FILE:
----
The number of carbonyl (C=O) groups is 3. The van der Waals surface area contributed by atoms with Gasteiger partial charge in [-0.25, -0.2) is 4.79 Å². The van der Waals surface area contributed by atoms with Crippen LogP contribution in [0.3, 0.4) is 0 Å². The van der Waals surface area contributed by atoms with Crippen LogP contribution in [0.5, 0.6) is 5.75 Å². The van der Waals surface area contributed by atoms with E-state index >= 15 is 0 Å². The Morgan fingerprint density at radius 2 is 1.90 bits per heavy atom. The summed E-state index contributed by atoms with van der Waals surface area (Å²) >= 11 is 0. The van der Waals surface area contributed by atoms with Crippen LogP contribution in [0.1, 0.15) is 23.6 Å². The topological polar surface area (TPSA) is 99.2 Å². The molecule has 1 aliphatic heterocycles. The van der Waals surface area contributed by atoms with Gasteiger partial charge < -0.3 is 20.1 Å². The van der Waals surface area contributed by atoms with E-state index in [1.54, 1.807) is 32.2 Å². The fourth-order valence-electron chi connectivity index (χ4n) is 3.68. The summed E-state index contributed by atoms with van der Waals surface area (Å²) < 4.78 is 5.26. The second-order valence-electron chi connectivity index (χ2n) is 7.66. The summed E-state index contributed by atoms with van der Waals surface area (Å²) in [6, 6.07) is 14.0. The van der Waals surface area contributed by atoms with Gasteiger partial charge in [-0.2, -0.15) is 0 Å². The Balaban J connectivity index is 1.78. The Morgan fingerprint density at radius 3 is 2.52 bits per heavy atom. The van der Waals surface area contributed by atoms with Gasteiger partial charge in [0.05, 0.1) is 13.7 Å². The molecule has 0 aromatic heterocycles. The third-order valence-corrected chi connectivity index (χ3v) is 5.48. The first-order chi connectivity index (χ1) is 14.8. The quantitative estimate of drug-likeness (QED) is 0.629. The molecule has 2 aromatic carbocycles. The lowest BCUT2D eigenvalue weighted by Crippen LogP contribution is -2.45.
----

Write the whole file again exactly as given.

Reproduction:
The number of carbonyl (C=O) groups is 3. The van der Waals surface area contributed by atoms with Gasteiger partial charge in [-0.25, -0.2) is 4.79 Å². The van der Waals surface area contributed by atoms with Crippen LogP contribution in [0.3, 0.4) is 0 Å². The van der Waals surface area contributed by atoms with Crippen LogP contribution in [0.5, 0.6) is 5.75 Å². The van der Waals surface area contributed by atoms with E-state index >= 15 is 0 Å². The Morgan fingerprint density at radius 2 is 1.90 bits per heavy atom. The summed E-state index contributed by atoms with van der Waals surface area (Å²) >= 11 is 0. The van der Waals surface area contributed by atoms with Crippen LogP contribution in [0.1, 0.15) is 23.6 Å². The topological polar surface area (TPSA) is 99.2 Å². The molecule has 1 aliphatic heterocycles. The van der Waals surface area contributed by atoms with Gasteiger partial charge < -0.3 is 20.1 Å². The van der Waals surface area contributed by atoms with E-state index in [1.54, 1.807) is 32.2 Å². The fourth-order valence-electron chi connectivity index (χ4n) is 3.68. The summed E-state index contributed by atoms with van der Waals surface area (Å²) < 4.78 is 5.26. The second-order valence-electron chi connectivity index (χ2n) is 7.66. The summed E-state index contributed by atoms with van der Waals surface area (Å²) in [6, 6.07) is 14.0. The van der Waals surface area contributed by atoms with Gasteiger partial charge in [-0.2, -0.15) is 0 Å². The Balaban J connectivity index is 1.78. The Morgan fingerprint density at radius 3 is 2.52 bits per heavy atom. The van der Waals surface area contributed by atoms with Gasteiger partial charge in [0.05, 0.1) is 13.7 Å². The molecule has 0 aromatic heterocycles. The third-order valence-corrected chi connectivity index (χ3v) is 5.48. The first-order chi connectivity index (χ1) is 14.8. The quantitative estimate of drug-likeness (QED) is 0.629. The molecule has 2 aromatic carbocycles. The lowest BCUT2D eigenvalue weighted by Crippen LogP contribution is -2.45.